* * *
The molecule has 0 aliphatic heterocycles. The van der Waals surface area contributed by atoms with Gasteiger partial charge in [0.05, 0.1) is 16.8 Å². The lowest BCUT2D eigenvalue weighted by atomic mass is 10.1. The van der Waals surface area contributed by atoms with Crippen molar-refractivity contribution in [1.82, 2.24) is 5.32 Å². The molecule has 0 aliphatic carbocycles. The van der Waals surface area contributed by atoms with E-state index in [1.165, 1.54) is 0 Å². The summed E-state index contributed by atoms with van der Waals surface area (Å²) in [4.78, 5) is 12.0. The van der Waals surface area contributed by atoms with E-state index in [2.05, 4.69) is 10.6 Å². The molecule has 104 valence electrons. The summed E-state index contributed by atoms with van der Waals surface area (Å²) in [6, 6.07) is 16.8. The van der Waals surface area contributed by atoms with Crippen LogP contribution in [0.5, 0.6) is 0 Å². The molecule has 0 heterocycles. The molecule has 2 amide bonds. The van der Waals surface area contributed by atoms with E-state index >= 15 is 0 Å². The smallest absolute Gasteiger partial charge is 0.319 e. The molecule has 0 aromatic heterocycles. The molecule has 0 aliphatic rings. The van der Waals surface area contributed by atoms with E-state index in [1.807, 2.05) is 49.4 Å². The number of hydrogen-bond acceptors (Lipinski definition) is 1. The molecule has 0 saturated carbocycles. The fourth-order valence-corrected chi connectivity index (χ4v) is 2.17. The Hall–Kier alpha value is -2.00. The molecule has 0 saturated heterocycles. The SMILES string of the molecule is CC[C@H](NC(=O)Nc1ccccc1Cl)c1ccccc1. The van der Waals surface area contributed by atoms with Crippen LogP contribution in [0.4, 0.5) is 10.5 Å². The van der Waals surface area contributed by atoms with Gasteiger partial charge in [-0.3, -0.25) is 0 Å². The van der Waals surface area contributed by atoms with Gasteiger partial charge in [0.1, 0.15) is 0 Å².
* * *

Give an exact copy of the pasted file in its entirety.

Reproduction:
The molecule has 0 aliphatic heterocycles. The van der Waals surface area contributed by atoms with Gasteiger partial charge in [0.05, 0.1) is 16.8 Å². The lowest BCUT2D eigenvalue weighted by atomic mass is 10.1. The van der Waals surface area contributed by atoms with Crippen molar-refractivity contribution in [1.82, 2.24) is 5.32 Å². The molecule has 0 aliphatic carbocycles. The van der Waals surface area contributed by atoms with E-state index in [1.165, 1.54) is 0 Å². The summed E-state index contributed by atoms with van der Waals surface area (Å²) in [4.78, 5) is 12.0. The van der Waals surface area contributed by atoms with E-state index in [2.05, 4.69) is 10.6 Å². The molecule has 104 valence electrons. The summed E-state index contributed by atoms with van der Waals surface area (Å²) in [6, 6.07) is 16.8. The van der Waals surface area contributed by atoms with Crippen LogP contribution in [0.5, 0.6) is 0 Å². The molecule has 0 heterocycles. The molecule has 2 amide bonds. The van der Waals surface area contributed by atoms with E-state index >= 15 is 0 Å². The smallest absolute Gasteiger partial charge is 0.319 e. The molecule has 0 aromatic heterocycles. The molecule has 0 aliphatic rings. The van der Waals surface area contributed by atoms with E-state index in [1.807, 2.05) is 49.4 Å². The number of hydrogen-bond acceptors (Lipinski definition) is 1. The molecule has 0 saturated carbocycles. The fourth-order valence-corrected chi connectivity index (χ4v) is 2.17. The Hall–Kier alpha value is -2.00. The molecule has 0 saturated heterocycles. The SMILES string of the molecule is CC[C@H](NC(=O)Nc1ccccc1Cl)c1ccccc1. The van der Waals surface area contributed by atoms with Crippen LogP contribution in [0.4, 0.5) is 10.5 Å². The van der Waals surface area contributed by atoms with Gasteiger partial charge in [-0.3, -0.25) is 0 Å². The van der Waals surface area contributed by atoms with Gasteiger partial charge in [0.1, 0.15) is 0 Å².